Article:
Information about the project and contact information for project personnel was given to farmers attending the Northern Grain Growers Association meeting in March and attendees at field days NY (Freeville, Willsboro), VT (Borderview, Bridport, New Haven, and ME (Stillwater). This will continue over the winter of 2013 via webinars for a related OREI project, and at the NOFA-NY conference in January, the Maine grain growers’ conference in February, the NGGA 2013 conference in March and the NOFA field crops field day in March. The survey has also been posted online at : and the project and survey will be advertised in winter newsletters.

The first seed production workshop is scheduled for Feb 28th 2013 and is currently being advertised to farmers in NY. This workshop will be video recorded and turned into a webinar series for farmers who cannot come to Ithaca, NY to attend the workshop in person. Sources of seed (organic and untreated) for varieties of interest to organic farmers have been compiled, revealing a distinct lack of choice and quality of seed for commercial organic production in the Northeast. Only two varieties of hard wheat (one winter and one spring) and one variety of soft winter wheat have seed available that are tested and labeled with NYS seed law. Some varieties are available from Canada but several farmers have complained about shipping and customs regulations that make purchases difficult. Other varieties are only available from non-local sources, adding transportation costs to the seed prices. There are a few other sources of unlabeled seed that has variable quality, often contaminated with weed seeds. At this point there are only unlabeled sources of spelt and emmer and no sources of commercial quantities of einkorn seed.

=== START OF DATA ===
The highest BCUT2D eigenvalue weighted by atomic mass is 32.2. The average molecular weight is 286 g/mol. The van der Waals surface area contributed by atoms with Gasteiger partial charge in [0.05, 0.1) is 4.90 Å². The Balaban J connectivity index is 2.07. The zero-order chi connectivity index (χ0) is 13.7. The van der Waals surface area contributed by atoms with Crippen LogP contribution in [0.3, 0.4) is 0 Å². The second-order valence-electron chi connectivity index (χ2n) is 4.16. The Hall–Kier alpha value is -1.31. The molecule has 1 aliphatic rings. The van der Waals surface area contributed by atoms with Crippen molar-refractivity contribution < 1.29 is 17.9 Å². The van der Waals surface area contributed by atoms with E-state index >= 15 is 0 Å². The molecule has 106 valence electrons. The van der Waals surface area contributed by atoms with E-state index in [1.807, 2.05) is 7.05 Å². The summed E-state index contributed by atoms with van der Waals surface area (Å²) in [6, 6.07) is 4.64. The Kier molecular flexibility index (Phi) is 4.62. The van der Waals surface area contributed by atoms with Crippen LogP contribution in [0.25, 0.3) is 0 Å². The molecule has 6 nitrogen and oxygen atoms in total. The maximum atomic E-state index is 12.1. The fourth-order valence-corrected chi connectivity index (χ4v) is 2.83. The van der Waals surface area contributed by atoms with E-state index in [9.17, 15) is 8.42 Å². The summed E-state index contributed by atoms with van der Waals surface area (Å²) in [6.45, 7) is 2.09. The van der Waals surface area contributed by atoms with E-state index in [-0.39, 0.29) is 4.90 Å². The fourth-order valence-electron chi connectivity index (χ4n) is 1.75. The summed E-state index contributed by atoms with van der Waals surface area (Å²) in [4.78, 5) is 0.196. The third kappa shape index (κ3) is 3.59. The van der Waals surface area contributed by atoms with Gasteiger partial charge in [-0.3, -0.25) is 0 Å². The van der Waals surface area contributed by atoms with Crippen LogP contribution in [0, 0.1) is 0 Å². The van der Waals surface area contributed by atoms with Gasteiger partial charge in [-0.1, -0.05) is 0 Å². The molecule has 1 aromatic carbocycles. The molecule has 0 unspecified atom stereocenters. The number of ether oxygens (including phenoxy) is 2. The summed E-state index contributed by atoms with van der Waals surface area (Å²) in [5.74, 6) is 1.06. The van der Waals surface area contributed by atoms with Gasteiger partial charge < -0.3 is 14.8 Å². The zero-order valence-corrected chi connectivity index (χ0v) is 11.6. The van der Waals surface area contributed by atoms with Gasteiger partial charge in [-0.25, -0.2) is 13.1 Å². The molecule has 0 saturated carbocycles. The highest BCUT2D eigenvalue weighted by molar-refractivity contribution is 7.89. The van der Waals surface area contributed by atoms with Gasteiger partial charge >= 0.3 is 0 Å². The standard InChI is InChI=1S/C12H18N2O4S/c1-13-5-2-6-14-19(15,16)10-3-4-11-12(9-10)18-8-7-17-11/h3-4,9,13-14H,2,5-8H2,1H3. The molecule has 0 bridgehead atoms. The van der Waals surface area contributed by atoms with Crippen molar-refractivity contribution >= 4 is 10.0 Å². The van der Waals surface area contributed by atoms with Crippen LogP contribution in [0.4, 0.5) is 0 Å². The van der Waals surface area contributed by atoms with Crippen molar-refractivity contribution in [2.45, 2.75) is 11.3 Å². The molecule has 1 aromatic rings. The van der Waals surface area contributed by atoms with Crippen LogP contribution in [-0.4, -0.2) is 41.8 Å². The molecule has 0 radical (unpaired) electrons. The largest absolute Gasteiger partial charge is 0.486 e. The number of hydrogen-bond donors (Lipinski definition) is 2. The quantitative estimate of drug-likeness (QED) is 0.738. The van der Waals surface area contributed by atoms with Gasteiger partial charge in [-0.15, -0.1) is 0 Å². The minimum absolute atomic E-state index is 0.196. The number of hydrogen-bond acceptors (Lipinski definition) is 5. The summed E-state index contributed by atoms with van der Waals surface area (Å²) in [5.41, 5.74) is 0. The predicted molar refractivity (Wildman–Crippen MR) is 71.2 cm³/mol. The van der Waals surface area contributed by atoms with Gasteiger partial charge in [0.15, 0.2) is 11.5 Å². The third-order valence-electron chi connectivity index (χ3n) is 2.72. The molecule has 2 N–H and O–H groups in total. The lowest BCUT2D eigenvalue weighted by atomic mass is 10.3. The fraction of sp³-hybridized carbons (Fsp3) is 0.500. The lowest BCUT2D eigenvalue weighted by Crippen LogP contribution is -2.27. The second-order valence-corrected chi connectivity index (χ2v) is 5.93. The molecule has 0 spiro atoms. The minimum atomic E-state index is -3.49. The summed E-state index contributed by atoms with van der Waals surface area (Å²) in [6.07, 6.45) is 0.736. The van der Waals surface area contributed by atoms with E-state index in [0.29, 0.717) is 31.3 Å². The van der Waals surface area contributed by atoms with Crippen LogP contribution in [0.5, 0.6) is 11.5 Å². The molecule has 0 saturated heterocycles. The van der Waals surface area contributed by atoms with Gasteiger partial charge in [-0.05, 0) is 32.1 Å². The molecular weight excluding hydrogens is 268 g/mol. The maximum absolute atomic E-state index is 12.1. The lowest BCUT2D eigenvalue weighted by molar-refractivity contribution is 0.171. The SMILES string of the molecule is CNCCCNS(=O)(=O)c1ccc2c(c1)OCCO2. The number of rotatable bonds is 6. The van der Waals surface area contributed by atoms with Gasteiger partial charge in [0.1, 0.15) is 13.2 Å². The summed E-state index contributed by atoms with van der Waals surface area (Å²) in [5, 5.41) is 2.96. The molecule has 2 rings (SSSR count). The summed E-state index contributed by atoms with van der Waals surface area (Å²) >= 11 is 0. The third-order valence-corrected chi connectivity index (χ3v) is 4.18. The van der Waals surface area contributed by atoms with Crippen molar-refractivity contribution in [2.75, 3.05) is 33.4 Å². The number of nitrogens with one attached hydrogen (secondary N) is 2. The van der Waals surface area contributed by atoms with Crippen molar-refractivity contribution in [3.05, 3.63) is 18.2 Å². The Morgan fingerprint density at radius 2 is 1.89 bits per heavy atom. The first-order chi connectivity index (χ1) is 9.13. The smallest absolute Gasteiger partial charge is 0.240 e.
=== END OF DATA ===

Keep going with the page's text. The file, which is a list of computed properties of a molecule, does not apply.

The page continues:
A crossing block was started in the greenhouse with winter wheat, spring wheat, winter spelt, spring emmer and winter einkorn varieties that are considered to have agronomic and quality attributes important for organic systems.

Seed treatments have been researched, however, no commercially available product or experimental treatment was deemed sufficiently promising to put in on-farm trials this year. A greenhouse study to screen different potential treatments and seed tests to determine the level of infection before planting is being planned instead, in collaboration with Gary Bergstrom in the department of plant pathology at Cornell University.

Impacts and Contributions/Outcomes

We have had favorable feedback from many farmers who are interested in participating in the project. Eighteen farmers have currently indicated that they would like to participate in on-farm selection trials when breeding populations are available. Many farmers are using farm-saved seed for varieties of interest because they can get a small quantity but not commercial quantities. Several have complained about weed seed contamination in purchased seed and that the selection of varieties is limited. Many are selling wholesale and may be able to benefit from increased retail or seed sale options.


Dr. Julie Dawson
Postdoctoral research associate
Cornell University
417 Bradfield Hall
Cornell University
Ithaca, NY 14853
Office Phone: 6072551197
Phil Atkins
New York Seed Improvement Project
103C Leland Lab
Ithaca, NY 14853
Office Phone: 6072559869
Dr. Elizabeth Dyck
Founder and Coordinator
1124 County Rd 38
Bainbridge, NY 13733
Office Phone: 6078956913
Dr. Heather Darby
Associate Professor of Agronomy
278 S. Main Street
St. Albans, VT 05478
Office Phone: 8025246501
Dr. Ellen Mallory
assistant professor and extension specialist
University of Maine
495 College Avenue
Orono, ME 04469
Office Phone: 2075812942
Dr. Michael Davis
Farm Manager
48 Sayward Lane
Willsboro, NY 12996
Office Phone: 5189637492